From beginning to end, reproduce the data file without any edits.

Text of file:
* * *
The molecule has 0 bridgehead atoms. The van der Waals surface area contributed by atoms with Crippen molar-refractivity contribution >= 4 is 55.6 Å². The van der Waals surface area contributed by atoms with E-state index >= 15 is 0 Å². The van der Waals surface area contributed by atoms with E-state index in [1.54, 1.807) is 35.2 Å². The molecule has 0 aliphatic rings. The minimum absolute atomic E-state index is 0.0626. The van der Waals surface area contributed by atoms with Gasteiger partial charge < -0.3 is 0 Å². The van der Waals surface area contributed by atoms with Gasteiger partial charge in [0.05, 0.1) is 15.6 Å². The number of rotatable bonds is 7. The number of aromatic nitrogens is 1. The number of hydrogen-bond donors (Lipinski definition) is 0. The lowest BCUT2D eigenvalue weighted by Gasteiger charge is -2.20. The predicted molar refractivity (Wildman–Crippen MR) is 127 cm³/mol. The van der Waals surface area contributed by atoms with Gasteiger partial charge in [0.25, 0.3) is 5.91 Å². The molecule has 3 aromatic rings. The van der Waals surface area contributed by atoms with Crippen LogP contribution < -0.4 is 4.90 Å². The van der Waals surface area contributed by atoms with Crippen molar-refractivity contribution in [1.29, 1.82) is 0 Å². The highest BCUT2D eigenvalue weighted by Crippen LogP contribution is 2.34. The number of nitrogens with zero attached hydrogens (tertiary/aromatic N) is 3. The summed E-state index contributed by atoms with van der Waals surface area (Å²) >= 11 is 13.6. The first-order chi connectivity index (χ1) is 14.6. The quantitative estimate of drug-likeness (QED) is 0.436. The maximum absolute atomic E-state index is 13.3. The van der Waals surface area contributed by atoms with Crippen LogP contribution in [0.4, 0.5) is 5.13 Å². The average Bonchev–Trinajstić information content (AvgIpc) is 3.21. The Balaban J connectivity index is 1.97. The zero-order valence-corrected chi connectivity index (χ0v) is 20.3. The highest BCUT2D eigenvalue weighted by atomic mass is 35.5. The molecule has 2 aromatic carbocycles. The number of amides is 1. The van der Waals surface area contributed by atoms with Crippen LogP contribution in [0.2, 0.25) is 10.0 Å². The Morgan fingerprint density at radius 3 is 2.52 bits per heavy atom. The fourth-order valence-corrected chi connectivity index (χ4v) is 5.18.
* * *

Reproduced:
The molecule has 0 bridgehead atoms. The van der Waals surface area contributed by atoms with Crippen molar-refractivity contribution >= 4 is 55.6 Å². The van der Waals surface area contributed by atoms with E-state index >= 15 is 0 Å². The van der Waals surface area contributed by atoms with E-state index in [1.54, 1.807) is 35.2 Å². The molecule has 0 aliphatic rings. The minimum absolute atomic E-state index is 0.0626. The van der Waals surface area contributed by atoms with Gasteiger partial charge < -0.3 is 0 Å². The van der Waals surface area contributed by atoms with Gasteiger partial charge in [0.05, 0.1) is 15.6 Å². The number of rotatable bonds is 7. The number of aromatic nitrogens is 1. The number of hydrogen-bond donors (Lipinski definition) is 0. The lowest BCUT2D eigenvalue weighted by Gasteiger charge is -2.20. The predicted molar refractivity (Wildman–Crippen MR) is 127 cm³/mol. The van der Waals surface area contributed by atoms with Gasteiger partial charge in [0.25, 0.3) is 5.91 Å². The molecule has 3 aromatic rings. The van der Waals surface area contributed by atoms with Crippen LogP contribution < -0.4 is 4.90 Å². The van der Waals surface area contributed by atoms with Crippen molar-refractivity contribution in [1.29, 1.82) is 0 Å². The highest BCUT2D eigenvalue weighted by Crippen LogP contribution is 2.34. The number of nitrogens with zero attached hydrogens (tertiary/aromatic N) is 3. The summed E-state index contributed by atoms with van der Waals surface area (Å²) >= 11 is 13.6. The first-order chi connectivity index (χ1) is 14.6. The quantitative estimate of drug-likeness (QED) is 0.436. The maximum absolute atomic E-state index is 13.3. The van der Waals surface area contributed by atoms with Crippen LogP contribution in [0.4, 0.5) is 5.13 Å². The average Bonchev–Trinajstić information content (AvgIpc) is 3.21. The Balaban J connectivity index is 1.97. The zero-order valence-corrected chi connectivity index (χ0v) is 20.3. The highest BCUT2D eigenvalue weighted by atomic mass is 35.5. The molecule has 2 aromatic carbocycles. The number of amides is 1. The van der Waals surface area contributed by atoms with Crippen LogP contribution in [0.2, 0.25) is 10.0 Å². The Morgan fingerprint density at radius 3 is 2.52 bits per heavy atom. The fourth-order valence-corrected chi connectivity index (χ4v) is 5.18.